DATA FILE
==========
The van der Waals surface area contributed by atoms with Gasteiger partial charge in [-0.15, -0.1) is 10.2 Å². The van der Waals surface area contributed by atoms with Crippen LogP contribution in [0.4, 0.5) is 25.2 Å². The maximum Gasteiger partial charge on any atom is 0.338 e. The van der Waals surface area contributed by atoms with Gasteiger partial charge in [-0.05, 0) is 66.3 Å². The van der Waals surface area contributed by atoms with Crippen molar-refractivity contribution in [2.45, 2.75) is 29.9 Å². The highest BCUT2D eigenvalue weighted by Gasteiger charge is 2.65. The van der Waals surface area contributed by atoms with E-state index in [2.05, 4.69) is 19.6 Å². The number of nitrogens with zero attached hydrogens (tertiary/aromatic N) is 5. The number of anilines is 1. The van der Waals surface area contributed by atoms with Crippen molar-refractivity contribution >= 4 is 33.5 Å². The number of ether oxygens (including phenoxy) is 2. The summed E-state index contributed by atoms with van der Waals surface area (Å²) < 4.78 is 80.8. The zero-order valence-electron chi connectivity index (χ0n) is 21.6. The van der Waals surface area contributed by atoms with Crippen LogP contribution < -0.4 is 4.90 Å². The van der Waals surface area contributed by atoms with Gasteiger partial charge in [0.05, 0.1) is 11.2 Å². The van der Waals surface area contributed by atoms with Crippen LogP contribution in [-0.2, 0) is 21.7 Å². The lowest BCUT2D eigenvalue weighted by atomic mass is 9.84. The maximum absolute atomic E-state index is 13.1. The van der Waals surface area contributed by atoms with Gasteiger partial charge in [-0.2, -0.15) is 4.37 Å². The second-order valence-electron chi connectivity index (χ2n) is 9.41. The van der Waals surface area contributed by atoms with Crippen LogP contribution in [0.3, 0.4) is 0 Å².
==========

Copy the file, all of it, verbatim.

The van der Waals surface area contributed by atoms with Gasteiger partial charge in [-0.15, -0.1) is 10.2 Å². The van der Waals surface area contributed by atoms with Crippen LogP contribution in [0.4, 0.5) is 25.2 Å². The maximum Gasteiger partial charge on any atom is 0.338 e. The van der Waals surface area contributed by atoms with Gasteiger partial charge in [-0.05, 0) is 66.3 Å². The van der Waals surface area contributed by atoms with Crippen molar-refractivity contribution in [2.45, 2.75) is 29.9 Å². The highest BCUT2D eigenvalue weighted by Gasteiger charge is 2.65. The van der Waals surface area contributed by atoms with E-state index in [2.05, 4.69) is 19.6 Å². The number of nitrogens with zero attached hydrogens (tertiary/aromatic N) is 5. The number of anilines is 1. The van der Waals surface area contributed by atoms with Crippen molar-refractivity contribution >= 4 is 33.5 Å². The number of ether oxygens (including phenoxy) is 2. The summed E-state index contributed by atoms with van der Waals surface area (Å²) < 4.78 is 80.8. The zero-order valence-electron chi connectivity index (χ0n) is 21.6. The van der Waals surface area contributed by atoms with Crippen LogP contribution < -0.4 is 4.90 Å². The van der Waals surface area contributed by atoms with Gasteiger partial charge in [0.05, 0.1) is 11.2 Å². The van der Waals surface area contributed by atoms with Crippen LogP contribution in [-0.2, 0) is 21.7 Å². The lowest BCUT2D eigenvalue weighted by atomic mass is 9.84. The maximum absolute atomic E-state index is 13.1. The van der Waals surface area contributed by atoms with Gasteiger partial charge in [-0.2, -0.15) is 4.37 Å². The second-order valence-electron chi connectivity index (χ2n) is 9.41. The van der Waals surface area contributed by atoms with Crippen LogP contribution in [0.3, 0.4) is 0 Å².